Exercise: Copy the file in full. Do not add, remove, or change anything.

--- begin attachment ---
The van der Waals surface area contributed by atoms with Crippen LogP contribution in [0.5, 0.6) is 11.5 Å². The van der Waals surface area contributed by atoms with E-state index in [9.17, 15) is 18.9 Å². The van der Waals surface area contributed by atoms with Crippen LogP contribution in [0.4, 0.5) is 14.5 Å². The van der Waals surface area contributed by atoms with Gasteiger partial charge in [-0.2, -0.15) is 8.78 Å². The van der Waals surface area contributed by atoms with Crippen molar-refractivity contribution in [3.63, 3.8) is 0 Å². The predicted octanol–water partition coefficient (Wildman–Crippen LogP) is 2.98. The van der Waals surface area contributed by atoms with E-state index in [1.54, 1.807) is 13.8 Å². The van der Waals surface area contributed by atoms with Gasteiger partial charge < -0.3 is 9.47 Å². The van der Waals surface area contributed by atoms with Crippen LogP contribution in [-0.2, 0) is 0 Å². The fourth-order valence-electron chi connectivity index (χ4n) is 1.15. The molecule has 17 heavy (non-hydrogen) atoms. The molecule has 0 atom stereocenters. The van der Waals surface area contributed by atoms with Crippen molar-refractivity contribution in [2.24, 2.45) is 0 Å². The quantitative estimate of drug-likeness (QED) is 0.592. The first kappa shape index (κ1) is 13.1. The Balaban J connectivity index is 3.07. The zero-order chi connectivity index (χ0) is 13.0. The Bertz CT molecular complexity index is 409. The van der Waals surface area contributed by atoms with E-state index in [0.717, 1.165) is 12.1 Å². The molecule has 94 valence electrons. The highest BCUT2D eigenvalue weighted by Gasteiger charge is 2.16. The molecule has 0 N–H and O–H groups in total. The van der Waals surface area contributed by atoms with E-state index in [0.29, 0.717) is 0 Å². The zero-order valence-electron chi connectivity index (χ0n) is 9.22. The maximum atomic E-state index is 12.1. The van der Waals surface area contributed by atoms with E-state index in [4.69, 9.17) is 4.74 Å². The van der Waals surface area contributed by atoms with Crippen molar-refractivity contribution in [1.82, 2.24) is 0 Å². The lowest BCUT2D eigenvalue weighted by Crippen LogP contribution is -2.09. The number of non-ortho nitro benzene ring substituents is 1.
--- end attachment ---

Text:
The van der Waals surface area contributed by atoms with Crippen LogP contribution in [0.5, 0.6) is 11.5 Å². The van der Waals surface area contributed by atoms with E-state index in [9.17, 15) is 18.9 Å². The van der Waals surface area contributed by atoms with Crippen LogP contribution in [0.4, 0.5) is 14.5 Å². The van der Waals surface area contributed by atoms with Gasteiger partial charge in [-0.2, -0.15) is 8.78 Å². The van der Waals surface area contributed by atoms with Crippen molar-refractivity contribution in [3.63, 3.8) is 0 Å². The predicted octanol–water partition coefficient (Wildman–Crippen LogP) is 2.98. The van der Waals surface area contributed by atoms with E-state index in [1.54, 1.807) is 13.8 Å². The van der Waals surface area contributed by atoms with Gasteiger partial charge < -0.3 is 9.47 Å². The van der Waals surface area contributed by atoms with Crippen LogP contribution in [-0.2, 0) is 0 Å². The fourth-order valence-electron chi connectivity index (χ4n) is 1.15. The molecule has 17 heavy (non-hydrogen) atoms. The molecule has 0 atom stereocenters. The van der Waals surface area contributed by atoms with Crippen molar-refractivity contribution in [2.24, 2.45) is 0 Å². The quantitative estimate of drug-likeness (QED) is 0.592. The first kappa shape index (κ1) is 13.1. The Balaban J connectivity index is 3.07. The zero-order chi connectivity index (χ0) is 13.0. The Bertz CT molecular complexity index is 409. The van der Waals surface area contributed by atoms with E-state index in [0.717, 1.165) is 12.1 Å². The molecule has 94 valence electrons. The highest BCUT2D eigenvalue weighted by Gasteiger charge is 2.16. The molecule has 0 N–H and O–H groups in total. The van der Waals surface area contributed by atoms with E-state index in [0.29, 0.717) is 0 Å². The zero-order valence-electron chi connectivity index (χ0n) is 9.22. The maximum atomic E-state index is 12.1. The van der Waals surface area contributed by atoms with E-state index in [4.69, 9.17) is 4.74 Å². The van der Waals surface area contributed by atoms with Crippen molar-refractivity contribution in [1.82, 2.24) is 0 Å². The lowest BCUT2D eigenvalue weighted by Crippen LogP contribution is -2.09. The number of non-ortho nitro benzene ring substituents is 1.